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Administrative History

Dr. Thomas E. Sobol was born on January 11, 1932, and grew up in Boston, Massachusetts. He attended Boston Latin public school, and graduated from Harvard College with an English degree in 1953. He went on to earn a Master of Arts from the Harvard Graduate School of Education in 1954, and then a PhD in Education from the Teachers College at Columbia University in 1969. He gained further experience as an educator during this time by teaching English and acting as a school administrator in both Massachusetts and New York. After receiving his doctorate, he was appointed assistant superintendent of Great Neck, NY schools, serving for two years. Then, in 1971, he was selected as superintendent of schools in Scarsdale, NY, and held this position for 16 years.

On March 24, 1987, he was chosen by the Board of Regents of the University of the State of New York to replace Gordon M. Ambach as New York State Commissioner of Education. Selected amidst concerns amongst some Regents and lawmakers who were seeking either a minority candidate or one who had more experience in lower-income communities, Sobol reached out to them by adopting many of their concerns as his own. He quickly became an advocate for increasing state aid to both poor urban schools and traditionally neglected rural areas, for adding more material about the history of minorities in America to social studies curriculums, and for improvements in bilingual education.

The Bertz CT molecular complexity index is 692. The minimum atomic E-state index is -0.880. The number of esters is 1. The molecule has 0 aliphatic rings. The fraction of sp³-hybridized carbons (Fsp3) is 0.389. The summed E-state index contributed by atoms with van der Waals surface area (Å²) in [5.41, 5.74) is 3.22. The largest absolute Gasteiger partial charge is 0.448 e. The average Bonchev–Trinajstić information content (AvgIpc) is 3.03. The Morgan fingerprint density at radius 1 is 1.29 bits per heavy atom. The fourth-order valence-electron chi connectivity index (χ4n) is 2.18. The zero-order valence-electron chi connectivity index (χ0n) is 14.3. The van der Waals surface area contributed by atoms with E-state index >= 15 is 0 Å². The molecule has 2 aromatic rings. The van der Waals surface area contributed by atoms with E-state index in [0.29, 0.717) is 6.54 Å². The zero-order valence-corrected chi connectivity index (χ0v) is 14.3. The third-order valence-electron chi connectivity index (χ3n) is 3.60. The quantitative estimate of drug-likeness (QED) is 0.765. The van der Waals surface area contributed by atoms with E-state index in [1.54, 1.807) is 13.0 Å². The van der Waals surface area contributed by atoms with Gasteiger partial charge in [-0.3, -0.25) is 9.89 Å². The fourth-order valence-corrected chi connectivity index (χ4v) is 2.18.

One of his major accomplishments was "A New Compact for Learning," a policy statement designed to shift responsibility and power from centralized educational bureaucracies to parents and teachers at the local level. The Compact was adopted by the Board of Regents in 1991 as part of their efforts toward systematic education reform and improved academic standards, though they removed Sobol's original plan to include a vouchers system. Both the Commissioner and the Regents hoped to promote greater educational performance from students through rigorous standards and assessments, while at the same time allowing greater local control over how these improvements were to be attained. In this, they saw the New Compact as part of a nationwide trend towards academic decentralization at the state level.

Following up on the recommendations of "A New Compact for Learning," in 1992 Sobol undertook a major reorganization of the New York State Education Department. In response to staff reductions, and what he saw as the need for greater cooperation, efficiency, and customer focus, Sobol abolished the department's bureaus and divisions, and restructured staff into interdisciplinary teams responsible for policy, central services, and regional services. In addition, the functions of higher education services and regulation of professions were merged into the Office of Higher and Professional Education.

Sobol served as Commissioner of Education and President of the University of the State of New York until his resignation on June 30, 1995. He cited irrevocable differences with new Governor George Pataki's philosophy of government as the reason for his stepping down. Their relationship had been strained through Pataki's attacks on the Board of Regents and the State Education Department, and his promise to trim what he viewed as the Department's excessive bureaucracy and elitism. Sobol did not entirely disagree with the goal of reducing bureaucracy, but felt that the Governor went too far in his pursuit of it, and was advocating policies that would deprive schools of needed funding. Upon his resignation, Sobol accepted an endowed position of Christian A. Johnson Professor of Outstanding Educational Practice at Teachers College, Columbia University, which he held until 2006.